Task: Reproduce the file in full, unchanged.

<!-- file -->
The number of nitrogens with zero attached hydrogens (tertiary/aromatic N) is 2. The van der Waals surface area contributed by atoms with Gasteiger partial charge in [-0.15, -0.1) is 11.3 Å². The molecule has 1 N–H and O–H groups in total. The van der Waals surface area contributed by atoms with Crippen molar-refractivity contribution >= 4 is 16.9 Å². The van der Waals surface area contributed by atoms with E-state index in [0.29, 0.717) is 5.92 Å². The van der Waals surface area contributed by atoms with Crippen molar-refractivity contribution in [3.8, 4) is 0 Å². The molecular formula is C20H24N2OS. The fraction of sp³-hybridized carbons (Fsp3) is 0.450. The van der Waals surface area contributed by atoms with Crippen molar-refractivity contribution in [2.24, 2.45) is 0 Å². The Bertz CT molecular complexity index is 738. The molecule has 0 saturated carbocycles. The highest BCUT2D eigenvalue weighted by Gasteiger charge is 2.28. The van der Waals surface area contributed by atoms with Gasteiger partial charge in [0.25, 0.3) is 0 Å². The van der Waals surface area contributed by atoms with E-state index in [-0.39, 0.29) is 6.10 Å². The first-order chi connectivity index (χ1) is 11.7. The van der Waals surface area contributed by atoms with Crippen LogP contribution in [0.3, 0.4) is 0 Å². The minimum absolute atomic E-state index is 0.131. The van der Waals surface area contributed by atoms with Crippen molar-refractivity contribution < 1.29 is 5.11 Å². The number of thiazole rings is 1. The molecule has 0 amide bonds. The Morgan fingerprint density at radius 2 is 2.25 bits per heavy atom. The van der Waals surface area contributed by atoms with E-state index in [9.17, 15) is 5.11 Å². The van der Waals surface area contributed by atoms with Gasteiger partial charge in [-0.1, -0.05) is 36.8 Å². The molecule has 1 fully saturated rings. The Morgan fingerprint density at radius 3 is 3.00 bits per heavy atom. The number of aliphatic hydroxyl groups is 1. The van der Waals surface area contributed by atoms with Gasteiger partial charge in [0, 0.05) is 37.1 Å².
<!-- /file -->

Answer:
The number of nitrogens with zero attached hydrogens (tertiary/aromatic N) is 2. The van der Waals surface area contributed by atoms with Gasteiger partial charge in [-0.15, -0.1) is 11.3 Å². The molecule has 1 N–H and O–H groups in total. The van der Waals surface area contributed by atoms with Crippen molar-refractivity contribution >= 4 is 16.9 Å². The van der Waals surface area contributed by atoms with E-state index in [0.29, 0.717) is 5.92 Å². The van der Waals surface area contributed by atoms with Crippen molar-refractivity contribution in [3.8, 4) is 0 Å². The molecular formula is C20H24N2OS. The fraction of sp³-hybridized carbons (Fsp3) is 0.450. The van der Waals surface area contributed by atoms with Crippen molar-refractivity contribution in [2.24, 2.45) is 0 Å². The Bertz CT molecular complexity index is 738. The molecule has 0 saturated carbocycles. The highest BCUT2D eigenvalue weighted by Gasteiger charge is 2.28. The van der Waals surface area contributed by atoms with Gasteiger partial charge in [0.25, 0.3) is 0 Å². The van der Waals surface area contributed by atoms with E-state index in [-0.39, 0.29) is 6.10 Å². The first-order chi connectivity index (χ1) is 11.7. The van der Waals surface area contributed by atoms with Crippen LogP contribution in [0.3, 0.4) is 0 Å². The minimum absolute atomic E-state index is 0.131. The van der Waals surface area contributed by atoms with Crippen molar-refractivity contribution < 1.29 is 5.11 Å². The number of thiazole rings is 1. The molecule has 0 amide bonds. The Morgan fingerprint density at radius 2 is 2.25 bits per heavy atom. The van der Waals surface area contributed by atoms with E-state index in [9.17, 15) is 5.11 Å². The van der Waals surface area contributed by atoms with Gasteiger partial charge in [-0.1, -0.05) is 36.8 Å². The molecule has 1 fully saturated rings. The Morgan fingerprint density at radius 3 is 3.00 bits per heavy atom. The number of aliphatic hydroxyl groups is 1. The van der Waals surface area contributed by atoms with Gasteiger partial charge in [0, 0.05) is 37.1 Å².